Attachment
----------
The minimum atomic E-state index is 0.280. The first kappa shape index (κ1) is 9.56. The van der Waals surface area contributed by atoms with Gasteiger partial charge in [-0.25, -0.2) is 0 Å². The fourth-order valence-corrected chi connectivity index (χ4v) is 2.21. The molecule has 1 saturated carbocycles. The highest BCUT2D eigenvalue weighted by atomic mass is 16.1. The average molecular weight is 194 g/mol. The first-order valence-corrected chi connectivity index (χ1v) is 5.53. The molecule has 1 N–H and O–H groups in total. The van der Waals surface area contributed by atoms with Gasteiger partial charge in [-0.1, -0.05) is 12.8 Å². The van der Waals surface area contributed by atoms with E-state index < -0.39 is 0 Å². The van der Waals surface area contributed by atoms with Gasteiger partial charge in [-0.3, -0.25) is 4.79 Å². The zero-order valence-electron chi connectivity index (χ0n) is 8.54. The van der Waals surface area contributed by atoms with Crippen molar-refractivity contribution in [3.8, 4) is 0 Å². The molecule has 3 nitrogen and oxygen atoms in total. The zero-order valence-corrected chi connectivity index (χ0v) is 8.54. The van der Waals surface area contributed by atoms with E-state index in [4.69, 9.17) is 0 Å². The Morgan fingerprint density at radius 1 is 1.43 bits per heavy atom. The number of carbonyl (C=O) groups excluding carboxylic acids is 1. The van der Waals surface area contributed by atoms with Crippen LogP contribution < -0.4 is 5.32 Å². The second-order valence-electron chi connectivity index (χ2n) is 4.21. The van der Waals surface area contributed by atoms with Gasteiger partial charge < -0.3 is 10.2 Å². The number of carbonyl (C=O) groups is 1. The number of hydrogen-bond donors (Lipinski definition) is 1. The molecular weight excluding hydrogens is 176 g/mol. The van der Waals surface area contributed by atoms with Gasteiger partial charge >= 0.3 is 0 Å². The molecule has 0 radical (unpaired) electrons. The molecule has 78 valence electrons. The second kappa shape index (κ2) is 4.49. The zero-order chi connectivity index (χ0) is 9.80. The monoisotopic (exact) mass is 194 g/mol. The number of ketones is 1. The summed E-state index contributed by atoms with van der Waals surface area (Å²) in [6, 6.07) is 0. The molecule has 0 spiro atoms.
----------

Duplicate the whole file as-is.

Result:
The minimum atomic E-state index is 0.280. The first kappa shape index (κ1) is 9.56. The van der Waals surface area contributed by atoms with Gasteiger partial charge in [-0.25, -0.2) is 0 Å². The fourth-order valence-corrected chi connectivity index (χ4v) is 2.21. The molecule has 1 saturated carbocycles. The highest BCUT2D eigenvalue weighted by atomic mass is 16.1. The average molecular weight is 194 g/mol. The first-order valence-corrected chi connectivity index (χ1v) is 5.53. The molecule has 1 N–H and O–H groups in total. The van der Waals surface area contributed by atoms with Gasteiger partial charge in [-0.1, -0.05) is 12.8 Å². The van der Waals surface area contributed by atoms with E-state index < -0.39 is 0 Å². The van der Waals surface area contributed by atoms with Gasteiger partial charge in [-0.3, -0.25) is 4.79 Å². The zero-order valence-electron chi connectivity index (χ0n) is 8.54. The van der Waals surface area contributed by atoms with Crippen molar-refractivity contribution in [3.8, 4) is 0 Å². The molecule has 3 nitrogen and oxygen atoms in total. The zero-order valence-corrected chi connectivity index (χ0v) is 8.54. The van der Waals surface area contributed by atoms with E-state index in [4.69, 9.17) is 0 Å². The Morgan fingerprint density at radius 1 is 1.43 bits per heavy atom. The number of carbonyl (C=O) groups excluding carboxylic acids is 1. The van der Waals surface area contributed by atoms with Crippen LogP contribution < -0.4 is 5.32 Å². The second-order valence-electron chi connectivity index (χ2n) is 4.21. The van der Waals surface area contributed by atoms with Gasteiger partial charge < -0.3 is 10.2 Å². The number of carbonyl (C=O) groups is 1. The number of hydrogen-bond donors (Lipinski definition) is 1. The molecular weight excluding hydrogens is 176 g/mol. The van der Waals surface area contributed by atoms with Gasteiger partial charge >= 0.3 is 0 Å². The molecule has 0 radical (unpaired) electrons. The molecule has 78 valence electrons. The second kappa shape index (κ2) is 4.49. The zero-order chi connectivity index (χ0) is 9.80. The monoisotopic (exact) mass is 194 g/mol. The number of ketones is 1. The summed E-state index contributed by atoms with van der Waals surface area (Å²) in [6, 6.07) is 0. The molecule has 0 spiro atoms.